• Routine Alterations: Traveling and being in a different time zone or environment than what you're used to can mess with your eating and sleeping habits and your medication schedule, which can all affect your blood sugar levels. 
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Some Actionable Tips to Prevent and Control These Sugar Spikes


Maintaining healthy blood sugar levels can help regulate mood, appetite, and well-being. Luckily, there are a few simple ways to help prevent a blood sugar spike — and get it under control after you've experienced one.

Here are some best practices to help you avoid blood glucose spikes:

  • Eat a lighter breakfast: Sitting down to a big breakfast, especially one high in carbs, can cause your blood sugar to shoot up; that effect is compounded if you've experienced the Dawn Phenomenon. But if you live with diabetes, skipping breakfast may not be a smart move, either as fasting until lunch can lead to big blood sugar spikes (aka postprandial hyperglycemia) and mess with your insulin responses throughout the day. 

Instead, enjoy a light breakfast that contains a balance of fiber-rich complex carbohydrates (think whole-grain bread and cereals, quinoa, brown rice, and starchy vegetables) as well as lean proteins and healthy fats, which slow the absorption of carbs. 6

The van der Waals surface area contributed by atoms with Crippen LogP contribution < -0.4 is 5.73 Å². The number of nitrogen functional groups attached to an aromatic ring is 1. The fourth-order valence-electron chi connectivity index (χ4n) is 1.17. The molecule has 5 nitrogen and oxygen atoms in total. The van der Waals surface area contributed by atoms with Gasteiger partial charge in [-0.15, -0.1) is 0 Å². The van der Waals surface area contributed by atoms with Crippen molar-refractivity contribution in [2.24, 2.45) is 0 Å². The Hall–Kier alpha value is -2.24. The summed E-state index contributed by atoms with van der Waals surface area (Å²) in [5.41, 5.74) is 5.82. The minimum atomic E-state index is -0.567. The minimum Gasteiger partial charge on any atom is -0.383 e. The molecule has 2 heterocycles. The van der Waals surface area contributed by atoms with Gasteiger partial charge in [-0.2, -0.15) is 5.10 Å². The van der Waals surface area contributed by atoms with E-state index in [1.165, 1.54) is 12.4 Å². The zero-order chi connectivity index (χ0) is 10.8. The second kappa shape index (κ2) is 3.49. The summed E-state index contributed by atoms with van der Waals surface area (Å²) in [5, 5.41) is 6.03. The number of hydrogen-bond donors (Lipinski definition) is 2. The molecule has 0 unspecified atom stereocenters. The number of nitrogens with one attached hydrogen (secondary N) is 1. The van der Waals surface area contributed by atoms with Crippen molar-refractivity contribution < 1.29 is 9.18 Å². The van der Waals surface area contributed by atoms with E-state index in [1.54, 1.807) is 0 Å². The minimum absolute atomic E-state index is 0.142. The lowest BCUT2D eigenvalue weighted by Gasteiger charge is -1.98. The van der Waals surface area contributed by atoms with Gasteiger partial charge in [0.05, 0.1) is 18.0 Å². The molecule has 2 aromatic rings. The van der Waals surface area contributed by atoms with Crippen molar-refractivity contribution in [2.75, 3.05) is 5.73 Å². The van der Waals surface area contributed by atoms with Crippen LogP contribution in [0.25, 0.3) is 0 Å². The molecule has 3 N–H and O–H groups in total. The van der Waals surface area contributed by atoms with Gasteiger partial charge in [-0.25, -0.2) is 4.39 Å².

• Do exercise later in the day: The Dawn Phenomenon, coupled with a morning workout, can cause your blood sugar to rise even more. Try to exercise later in the day, and stick to high reps and low weights to keep glucose-spiking adrenaline at bay. 7
  • Adjust the timing and type of medication (if needed): If you're on medication or insulin and still noticing erratic glucose spikes, talk to your doctor or healthcare provider about optimizing your current diabetes management plan. They might prescribe a different diabetes medication or suggest taking it at a different time. 
  • Monitor your blood sugar levels regularly: If you live with prediabetes, type 1 diabetes, or type 2 diabetes, monitoring your blood sugar levels is the most important thing you can do, as you'll be able to learn what affects your glucose levels and better manage your condition. 

Learn More About Healthy Nutrition with Signos’ Expert Advice

Keeping tabs on your blood sugar levels is super important when you live with diabetes, especially if you're taking insulin. Wearing a CGM can help you pinpoint the cause of these spikes (related to your meal plan, lifestyle, medications, or something else) more precisely so that you're better equipped to make those necessary changes. Even better, pairing your CGM with the Signos app can help you apply that raw data to your daily life to make lasting changes that make sense.

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About the author

April is a writer, editor, and content strategist with a Master’s degree in Publishing.